"Truly wonderful the mind of a child is" - Yoda
The quote you see to the left is my favorite from Star Wars: Episode II: Attack of the Clones. I also happen to think this quote is more important than when it was first uttered back in 2002. This is mostly because Star Wars is for the children. But I do not mean that in any bad way; it is for children to have, attach themselves to, keep in their memory, and use as they go on the journey of their own life.
Star Wars has obviously has worked in that regard, because we're currently dealing with three "Star Wars" generations: Those who were kids/young teens for the original trilogy, those who were kids/young teens for the prequels, and then those who were children for The Clone Wars series. In 2015, we will get a new, fourth generation with the sequels and standalone films. This is why I think we should take this time to remember what it was like to be a young fan, and perhaps act more like them.
Children who saw Return of the Jedi probably never saw the Ewoks as "dumb bears;" they saw them as silly creatures that were similar, but also foreign enough to intrigue the mind of a young one. It was the children that looked past the costumes and saw the true meaning behind the Ewoks: that, against all odds, the little guy can prevail if they have passion and motivation driving them. A little outlandish?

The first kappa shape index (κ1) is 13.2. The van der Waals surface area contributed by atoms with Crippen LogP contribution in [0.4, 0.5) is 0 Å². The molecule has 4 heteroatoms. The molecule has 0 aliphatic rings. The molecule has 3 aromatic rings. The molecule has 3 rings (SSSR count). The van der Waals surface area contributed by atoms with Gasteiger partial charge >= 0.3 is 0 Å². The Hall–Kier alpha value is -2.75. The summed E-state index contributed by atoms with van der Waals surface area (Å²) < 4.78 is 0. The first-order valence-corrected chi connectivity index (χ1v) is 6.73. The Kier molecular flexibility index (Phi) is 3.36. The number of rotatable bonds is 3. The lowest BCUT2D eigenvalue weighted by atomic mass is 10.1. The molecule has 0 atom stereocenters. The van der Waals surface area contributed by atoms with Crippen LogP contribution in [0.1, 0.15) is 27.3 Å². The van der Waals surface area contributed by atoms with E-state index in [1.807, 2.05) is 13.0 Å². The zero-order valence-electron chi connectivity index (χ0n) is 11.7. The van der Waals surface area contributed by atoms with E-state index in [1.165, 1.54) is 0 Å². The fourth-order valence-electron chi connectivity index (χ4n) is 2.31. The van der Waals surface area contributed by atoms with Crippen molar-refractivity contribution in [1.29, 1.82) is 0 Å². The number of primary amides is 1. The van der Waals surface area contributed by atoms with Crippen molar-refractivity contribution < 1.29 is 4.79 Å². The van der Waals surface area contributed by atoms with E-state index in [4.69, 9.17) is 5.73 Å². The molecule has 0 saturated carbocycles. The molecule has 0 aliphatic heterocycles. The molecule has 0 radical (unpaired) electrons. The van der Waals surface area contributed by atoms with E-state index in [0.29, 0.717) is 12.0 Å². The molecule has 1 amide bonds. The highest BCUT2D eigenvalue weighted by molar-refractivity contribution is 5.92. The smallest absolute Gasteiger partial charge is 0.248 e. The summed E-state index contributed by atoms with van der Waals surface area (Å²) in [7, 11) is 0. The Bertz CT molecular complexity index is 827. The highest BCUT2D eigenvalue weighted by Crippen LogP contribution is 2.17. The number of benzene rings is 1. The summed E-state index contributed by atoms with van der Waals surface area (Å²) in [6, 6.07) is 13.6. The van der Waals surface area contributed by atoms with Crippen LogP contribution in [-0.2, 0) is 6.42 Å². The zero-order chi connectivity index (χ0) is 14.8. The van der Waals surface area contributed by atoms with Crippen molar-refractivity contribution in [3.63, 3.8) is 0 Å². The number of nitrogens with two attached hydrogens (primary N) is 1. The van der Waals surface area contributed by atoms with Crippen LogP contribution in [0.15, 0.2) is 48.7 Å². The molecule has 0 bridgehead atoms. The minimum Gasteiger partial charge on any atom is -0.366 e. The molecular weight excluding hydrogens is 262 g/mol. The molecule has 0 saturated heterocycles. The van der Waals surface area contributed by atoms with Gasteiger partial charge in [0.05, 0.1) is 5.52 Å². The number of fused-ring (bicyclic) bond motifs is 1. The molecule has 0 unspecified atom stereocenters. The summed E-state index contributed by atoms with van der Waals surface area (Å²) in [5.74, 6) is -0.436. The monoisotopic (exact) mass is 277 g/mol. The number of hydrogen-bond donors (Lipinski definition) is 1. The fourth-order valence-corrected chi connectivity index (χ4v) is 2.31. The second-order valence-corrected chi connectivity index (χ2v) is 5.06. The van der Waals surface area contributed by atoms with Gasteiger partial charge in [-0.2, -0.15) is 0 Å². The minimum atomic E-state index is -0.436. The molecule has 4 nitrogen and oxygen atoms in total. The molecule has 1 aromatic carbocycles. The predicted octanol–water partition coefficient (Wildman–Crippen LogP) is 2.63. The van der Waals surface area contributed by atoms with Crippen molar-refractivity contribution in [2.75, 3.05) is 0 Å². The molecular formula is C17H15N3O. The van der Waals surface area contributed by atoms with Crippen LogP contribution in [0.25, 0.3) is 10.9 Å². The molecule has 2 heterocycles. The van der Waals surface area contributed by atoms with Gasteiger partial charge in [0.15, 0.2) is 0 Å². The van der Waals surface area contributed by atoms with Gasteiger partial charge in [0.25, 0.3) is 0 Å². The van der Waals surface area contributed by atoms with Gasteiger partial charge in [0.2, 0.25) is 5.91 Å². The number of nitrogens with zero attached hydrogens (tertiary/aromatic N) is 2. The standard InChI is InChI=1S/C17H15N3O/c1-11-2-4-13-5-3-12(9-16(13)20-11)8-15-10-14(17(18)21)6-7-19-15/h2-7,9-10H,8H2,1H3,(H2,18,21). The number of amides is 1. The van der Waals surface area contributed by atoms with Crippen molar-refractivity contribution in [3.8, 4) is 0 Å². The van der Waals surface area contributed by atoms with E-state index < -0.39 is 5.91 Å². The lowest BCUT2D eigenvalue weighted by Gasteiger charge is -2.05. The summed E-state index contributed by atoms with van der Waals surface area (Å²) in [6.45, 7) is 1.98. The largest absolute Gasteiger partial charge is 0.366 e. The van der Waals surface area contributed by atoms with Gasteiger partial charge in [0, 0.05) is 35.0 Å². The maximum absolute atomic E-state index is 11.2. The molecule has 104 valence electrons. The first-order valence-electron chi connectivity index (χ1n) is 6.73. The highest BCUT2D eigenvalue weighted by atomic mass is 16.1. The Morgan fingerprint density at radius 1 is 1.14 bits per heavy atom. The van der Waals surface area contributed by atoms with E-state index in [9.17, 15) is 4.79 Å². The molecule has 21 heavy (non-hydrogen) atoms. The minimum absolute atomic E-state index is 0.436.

Maybe. But that willingness to hope against all hope is what makes children so special. Jar Jar was the same for children of the prequel era; he was silly, yes. But his role was that of the jester -- where we had a Queen with her high and mighty Jedi friends, we also had Jar Jar Binks to bring it back down to our level. It was a way, though not entirely executed well at all times, to recapture what R2-D2 and C-3P0 brought to the Original Trilogy. For the most part, children of the prequel era saw Jar Jar as such.
The way children see things is unique because they are not just open minded and innocent. Children have the tendency to also be openly critical, especially about things adults would often overlook. They will tell you the truth, the whole truth, and nothing but the truth -- be it good, bad, or ugly. Children can be as harsh as a sword, while also being as light as a feather. So, while they are open to a lot, they will not hesitate to say when something feels amiss to them. That kind of thinking is what I feel we should be doing as we learn more and experience the next part of the Star Wars saga. There are lessons to be learned in innocence and being open-minded; Star Wars fans should remember that Luke Skywalker only turned in to a Jedi Knight and hero of the galaxy because he was willing to leave the farm.